July 23, 2007

Psalm 29

Category: Bible - OT - Psalms :: Permalink

A reminder: I’ve prepared these psalms for our liturgy, trying to be as accurate in my translation as possible. The alternation between plain text and bold is for responsive reading. I invite feedback on the translation!

A Psalm.
By David.

Ascribe to Yahweh, sons of mighty ones,
Ascribe to Yahweh glory and strength!
Ascribe to Yahweh the glory of his name!
Bow to Yahweh in the majesty of holiness.

The voice of Yahweh is upon the waters;
The Mighty One of the glory thundered:
Yahweh is upon many waters.
The voice of Yahweh is in power!
The voice of Yahweh is in majesty!
The voice of Yahweh breaks cedars,
And Yahweh shatters the cedars of Lebanon.
And he makes them skip like a calf,
Lebanon and Sirion like a son of wild oxen.
The voice of Yahweh is striking with flames of fire.
The voice of Yahweh makes the wilderness writhe;
Yahweh makes the wilderness of Kadesh writhe.
The voice of Yahweh makes the deer writhe in labor,
And uncovers honeycombs,
And in his palace, everything says, “Glory!”

Yahweh sat enthroned at the Flood,
And Yahweh sits as king unto eternity.
Yahweh gives strength to his people;
Yahweh blesses his people with peace.

A few comments about this psalm:

(1) In line 4, most versions translate the first word as worship (e.g., “Worship the LORD in the beauty of holiness”).  The word for worship here, however, is a word that’s used for bowing down deeply before someone.  It’s not used only in relation to God; people bow down before other people in Scripture, too (e.g., 1 Sam. 2:36, where this same word appears).  Nor does it refer to many of the things we think of in connection with worship (e.g., singing and praise); rather, it refers to bodily posture.  For these reasons, I’ve chosen to translate it as bow.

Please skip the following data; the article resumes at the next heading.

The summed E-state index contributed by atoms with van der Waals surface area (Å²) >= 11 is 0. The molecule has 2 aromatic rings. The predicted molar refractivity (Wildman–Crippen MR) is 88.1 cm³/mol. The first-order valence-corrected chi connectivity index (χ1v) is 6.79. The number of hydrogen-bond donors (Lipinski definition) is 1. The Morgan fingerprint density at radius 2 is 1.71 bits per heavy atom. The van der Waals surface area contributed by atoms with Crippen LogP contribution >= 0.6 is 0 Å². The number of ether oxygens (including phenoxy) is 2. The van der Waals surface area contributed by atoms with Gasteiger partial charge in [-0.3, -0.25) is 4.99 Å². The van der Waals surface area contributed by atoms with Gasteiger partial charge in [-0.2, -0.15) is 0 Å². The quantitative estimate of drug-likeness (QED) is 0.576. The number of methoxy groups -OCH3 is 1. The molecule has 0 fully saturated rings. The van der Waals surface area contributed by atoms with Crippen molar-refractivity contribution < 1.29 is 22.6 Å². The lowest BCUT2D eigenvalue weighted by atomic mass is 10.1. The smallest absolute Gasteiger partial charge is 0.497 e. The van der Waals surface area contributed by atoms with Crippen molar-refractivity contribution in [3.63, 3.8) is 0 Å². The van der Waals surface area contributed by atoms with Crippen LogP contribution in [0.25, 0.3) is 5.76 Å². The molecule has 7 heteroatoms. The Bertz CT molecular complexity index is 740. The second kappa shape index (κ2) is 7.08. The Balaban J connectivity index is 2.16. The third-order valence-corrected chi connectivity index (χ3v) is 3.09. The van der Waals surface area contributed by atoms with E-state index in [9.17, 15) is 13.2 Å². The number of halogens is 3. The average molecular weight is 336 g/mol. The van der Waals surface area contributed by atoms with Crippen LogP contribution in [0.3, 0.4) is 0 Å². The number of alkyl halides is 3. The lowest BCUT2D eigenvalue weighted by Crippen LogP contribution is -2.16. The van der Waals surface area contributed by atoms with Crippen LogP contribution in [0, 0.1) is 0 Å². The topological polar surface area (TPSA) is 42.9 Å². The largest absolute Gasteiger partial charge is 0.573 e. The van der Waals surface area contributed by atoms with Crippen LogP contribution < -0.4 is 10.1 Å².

(2) In lines 4 and 9 we hear about majesty. The word can refer to ornamentation or beautiful clothing. So line 4 may refer to the holy garments priests wore and, by extension, to our being clothed in holiness. In line 9, Yahweh’s voice is adorned with majesty. When he speaks, it’s glorious.

(3) There are seven references to Yahweh’s voice. The word for shattered (line 11) is a more intense form of break (line 10). The word for the wilderness writhing is also used for deer writhing in labor.

(4) The word for honeycombs in the next line is unusual. The masculine form of this root means forest, and so a lot of translations have “And strips the forests bare.” It’s possible that what we have in this psalm is a rare feminine form of the word, which appears only here in this psalm, and that “forests” is the correct translation.

But this form of the word is the word used in 1 Sam. 14:27 for the honeycombs from which Jonathan ate honey and was refreshed. It’s possible, then, as James Jordan suggests, that this line means that God’s voice uncovers the honeycombs in the Land of Milk and Honey, so that people can eat and be refreshed like Jonathan. For my translation, I’ve opted to go with the only meaning for this word that we know from Scripture.

Posted by John Barach @ 1:20 pm | Discuss (0)

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